Topic: How to write a love poems
July 22, 2019 / By Jodene Question:
I really love poems.....can u guys give me a title of a book that conains great poems or u can just give me some advice on how to write a poem........(simple steps plz.)
Gaila | 3 days ago
There are many different kinds of poems some of the easier ones are:
Haiku-these don't have to rhyme, they are three lines the first line has five sylables, the second line has seven, and the third line has five. They usually describe something.
Couplets-these are two consecutive rhyming lines. By writing many sets of couplets on the same topic and arranging them in a logical order, you can have a very nice poem.
There are other rhyming patterns for poems, but they are a little harder.
Hint: If you're trying to write a rhyming poem and get stuck go to rhymezone.com. It searches for rhyming words, synanoms, antenyms, and gives definitions for different words. I usually use this when I am writing a poem and get stuck.
Things to consider (that may or may not help in the writing process):
1) Who is the speaker of your poem? Is it written from the point of view of a person? Or maybe it's from a raindrop's point of view. Or a rainbow. Or maybe even something non-weather related that has continuously weathered the storm like a wheelbarrow or a house. Think about who you want to tell the story. This helps establish a foundation for which to build your poem upon and will also help you stay focused on one central idea. After all, Perspective is everything.
2) Create some type of setting. And it doesn't have to be solely physical. Maybe it's a historical setting (like in the poem "The Death of Lincoln"). Maybe you describe more about the social/cultural setting where you focus on people and their culture and ethnic backgrounds, or socioeconomic status, or religious beliefs, etc. It could even be so much as an emotional state (ex. someone describing what it's like to be inside their anger). The setting will give your speaker a place to be, so that you may describe what you see there through the speaker's eyes.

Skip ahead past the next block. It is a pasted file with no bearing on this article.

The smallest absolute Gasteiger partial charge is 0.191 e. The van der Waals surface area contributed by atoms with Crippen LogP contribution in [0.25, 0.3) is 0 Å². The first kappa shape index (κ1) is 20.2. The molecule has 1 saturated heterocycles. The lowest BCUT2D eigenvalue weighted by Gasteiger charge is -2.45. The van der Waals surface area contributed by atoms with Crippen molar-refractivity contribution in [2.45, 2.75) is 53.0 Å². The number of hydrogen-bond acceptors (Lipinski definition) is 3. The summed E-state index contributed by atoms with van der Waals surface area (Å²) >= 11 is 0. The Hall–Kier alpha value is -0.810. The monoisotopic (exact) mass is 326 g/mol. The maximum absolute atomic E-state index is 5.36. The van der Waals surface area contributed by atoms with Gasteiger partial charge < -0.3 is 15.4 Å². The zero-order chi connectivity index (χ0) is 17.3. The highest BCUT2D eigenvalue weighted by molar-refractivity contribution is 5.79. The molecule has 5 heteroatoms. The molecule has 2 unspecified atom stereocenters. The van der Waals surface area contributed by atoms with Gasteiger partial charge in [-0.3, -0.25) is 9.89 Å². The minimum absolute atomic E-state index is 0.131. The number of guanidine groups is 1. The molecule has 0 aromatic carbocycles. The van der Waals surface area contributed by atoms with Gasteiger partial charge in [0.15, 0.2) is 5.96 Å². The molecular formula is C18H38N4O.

3) Tell us what's happening. This is sometimes difficult because people often overthink it with the belief that all poetry has to have this deep, underlying message that transcends the human soul blah blah blah. Try not to focus so much on that in the beginning stages of writing. Focus more on a basic plot and let the rest come as you go along. When you have a character and have defined the setting in which the character will be, think about what will happen to that character along the way (this could be a brief occurrence or a really long story. It doesn't have to be crazy or unusual. It's okay if it's even a simple, everyday thing). Is the speaker speaking literally of storms with rain and lightning--maybe they describe the relief one feels when a storm passes. Or maybe the speaker was a part of the storm and now it's over, which subsequently ends the speaker's life as well. Or perhaps the storm is not a physical storm, but a metaphorical storm instead. In which the setting is the death of a loved one or an argument with a friend that the speaker is finally coming to terms with. What is the plot. When you have a speaker and you have a setting, tell what's happening.